Winter Survival Guide: Choosing apparel

From baselayers to jackets to headbands, here's what you need to know

 In order to beat back the wet roads and frigid air of Winter, proper selection of armor, both for yourself and your bike, is imperative. Photo courtesy of Art's Cyclery

In order to beat back the wet roads and frigid air of winter, proper selection of armor, both for yourself and your bike, is imperative (click to enlarge). Photo courtesy of Art’s Cyclery

Editor’s Note: This article is courtesy of the team at Art’s Cyclery. The original post can be found here.

Winter presents challenges to cyclists that CrossFitters will never have to deal with. There is never rain inside The Box, making it possible to flip the same tire over and over, all year long, with no need for all-weather tread or puncture protection during the wet months. Plus, the same pair of gloves will do for any condition encountered in The Box; there’s no reason to own summer gloves, fall/spring gloves, winter gloves, rain gloves, and maybe even snow mitts.

Judging by the outfits, this must be a Summer-specific tire. Photo courtesy of Art's Cyclery

Judging by the outfits, this must be a summer-specific tire (click to enlarge). Photo courtesy of Art’s Cyclery

But we cyclists don’t live inside a Box. Instead we have to use every means at our disposal to maintain motivation and fitness when the weather turns cold and wet. When the weather is foul enough to chase even the bravest souls inside, we do have the option of indoor trainer workouts, but still, nothing beats riding en plain air, feeling the (biting) wind, enjoying the (heavily cloud-filtered) sunshine, and hearing the sound of tires (splashing) across the pavement. Even though CrossFit has a huge following of rabid exercisers, cycling has centuries of evolution, leading to the vast array of knowledge and products available to keep you riding, out of doors, throughout the coldest months of the year.

As this winter is forecasted to provide plentiful amounts of precipitation, along with cold temps in the appropriate parts of the country, we present our Winter Survival Guide: Apparel. In order to beat back the wet roads and frigid air of winter, proper selection of armor, both for yourself and your bike, is imperative. Hopefully this edition of the guide helps empower you to get your miles in and resist the disease of corporal softening and swelling so prevalent during the winter season. With the proper gear, not only will you be riding comfortably all winter long, you’ll actually be looking forward to the opportunity to ride on the coldest days of the year.


Building a winter cycling kit with several layers will keep you on the road (or dirt if your trails can handle the wet) even when conditions are at their worst. As the air gets colder, just add an appropriate layer. You may or may not be hardcore enough to need an insulated, waterproof, fleeced jacket, but if you have a couple base layers, a thermal jersey, and maybe a vest(all of which will get plenty of use), then a light rain shell will top that off nicely, keeping you dry without costing much.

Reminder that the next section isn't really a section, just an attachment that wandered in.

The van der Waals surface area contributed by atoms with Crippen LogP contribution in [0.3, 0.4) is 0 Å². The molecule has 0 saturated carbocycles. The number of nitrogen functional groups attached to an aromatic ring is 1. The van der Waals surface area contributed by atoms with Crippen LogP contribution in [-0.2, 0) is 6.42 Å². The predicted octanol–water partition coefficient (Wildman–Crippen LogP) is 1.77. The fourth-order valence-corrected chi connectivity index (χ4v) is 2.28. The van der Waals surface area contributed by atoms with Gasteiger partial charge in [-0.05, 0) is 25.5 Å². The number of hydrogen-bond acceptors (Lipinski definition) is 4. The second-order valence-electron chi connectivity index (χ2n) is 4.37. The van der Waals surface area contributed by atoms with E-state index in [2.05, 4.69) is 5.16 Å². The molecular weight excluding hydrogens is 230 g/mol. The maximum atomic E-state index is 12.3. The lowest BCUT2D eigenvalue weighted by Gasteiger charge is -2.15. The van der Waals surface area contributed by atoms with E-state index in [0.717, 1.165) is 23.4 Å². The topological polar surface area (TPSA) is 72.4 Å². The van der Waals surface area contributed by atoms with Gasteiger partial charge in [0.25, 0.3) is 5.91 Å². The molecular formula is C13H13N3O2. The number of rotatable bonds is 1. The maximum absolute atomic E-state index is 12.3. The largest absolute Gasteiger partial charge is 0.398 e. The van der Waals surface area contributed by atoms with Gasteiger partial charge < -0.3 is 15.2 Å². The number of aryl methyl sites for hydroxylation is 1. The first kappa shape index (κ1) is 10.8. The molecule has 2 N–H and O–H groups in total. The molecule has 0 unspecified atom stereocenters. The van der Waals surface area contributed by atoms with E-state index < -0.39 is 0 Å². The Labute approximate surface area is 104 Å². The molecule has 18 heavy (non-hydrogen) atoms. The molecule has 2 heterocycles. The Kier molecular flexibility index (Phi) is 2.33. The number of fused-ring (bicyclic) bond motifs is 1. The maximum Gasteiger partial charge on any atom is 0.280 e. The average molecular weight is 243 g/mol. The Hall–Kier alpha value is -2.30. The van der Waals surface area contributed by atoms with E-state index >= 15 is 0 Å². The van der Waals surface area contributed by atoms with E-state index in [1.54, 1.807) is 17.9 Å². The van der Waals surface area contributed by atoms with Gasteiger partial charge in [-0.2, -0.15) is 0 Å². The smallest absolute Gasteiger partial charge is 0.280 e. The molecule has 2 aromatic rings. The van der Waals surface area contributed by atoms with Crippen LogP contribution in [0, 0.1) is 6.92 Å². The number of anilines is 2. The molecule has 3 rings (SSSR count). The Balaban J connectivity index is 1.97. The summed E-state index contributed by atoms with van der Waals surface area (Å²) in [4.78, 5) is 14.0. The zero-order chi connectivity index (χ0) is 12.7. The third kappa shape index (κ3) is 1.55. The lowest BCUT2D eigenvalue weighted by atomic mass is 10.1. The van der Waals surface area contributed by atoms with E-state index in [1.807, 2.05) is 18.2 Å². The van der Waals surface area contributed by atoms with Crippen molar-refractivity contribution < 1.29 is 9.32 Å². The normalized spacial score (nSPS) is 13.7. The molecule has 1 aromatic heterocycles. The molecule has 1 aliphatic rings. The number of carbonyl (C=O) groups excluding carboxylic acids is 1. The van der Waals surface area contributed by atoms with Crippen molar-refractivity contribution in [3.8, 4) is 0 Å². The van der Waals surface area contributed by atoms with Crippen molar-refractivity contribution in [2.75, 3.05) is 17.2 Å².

Stay warmer by wearing fitted apparel, as looser cut garments move around more, letting warm air escape and cold air to replace it.

Craft long sleeve base layer. Photo courtesy of Art's Cyclery

Craft long sleeve base layer (click to enlarge). Photo courtesy of Art’s Cyclery

Base Layers

Base layers are the foundation upon which your insulation shell is built (there are warm weather base layers also, intended to enhance ventilation and sweat evaporation, but for our purposes any references made to “base layers” indicate the cold-weather variety). A good base layer garment has a high warmth-to-weight ratio, keeping you toasty without introducing much bulk, weight, or restriction.

Fitting snugly and worn against the body, cold-weather base layers are made from fabrics that are designed to trap heat and wick moisture off the skin. This is accomplished through fabric construction, type of fabric used, and coverage area of the garment. Base layers add temperature range to any apparel piece, though exactly how much temperature range is added depends on the base layer’s thickness and coverage.

Select your base layers according to the weather you’ll encounter on a ride. Sleeveless base layers are versatile and quite effective when paired with arm warmers. This combo provides crucial core warmth but leaves open the possibility for ventilation by removing the warmers. If it’s cold enough to wear a long sleeve jersey for an entire ride, then a long sleeve base layer will be much more convenient than a sleeveless layer plus arm warmers. If you need extra warmth without much more bulk, try combining a tank top-style over a long sleeve base layer.

Continue to page 2 for more tips on cold weather apparel »
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About the author: Arts Cyclery

This article was originally published on the Art's Cyclery Blog. Art's Cyclery is dedicated to offering free expert advice, how-to videos, and in-depth product reviews on to help riders make an educated decision when selecting cycling gear.

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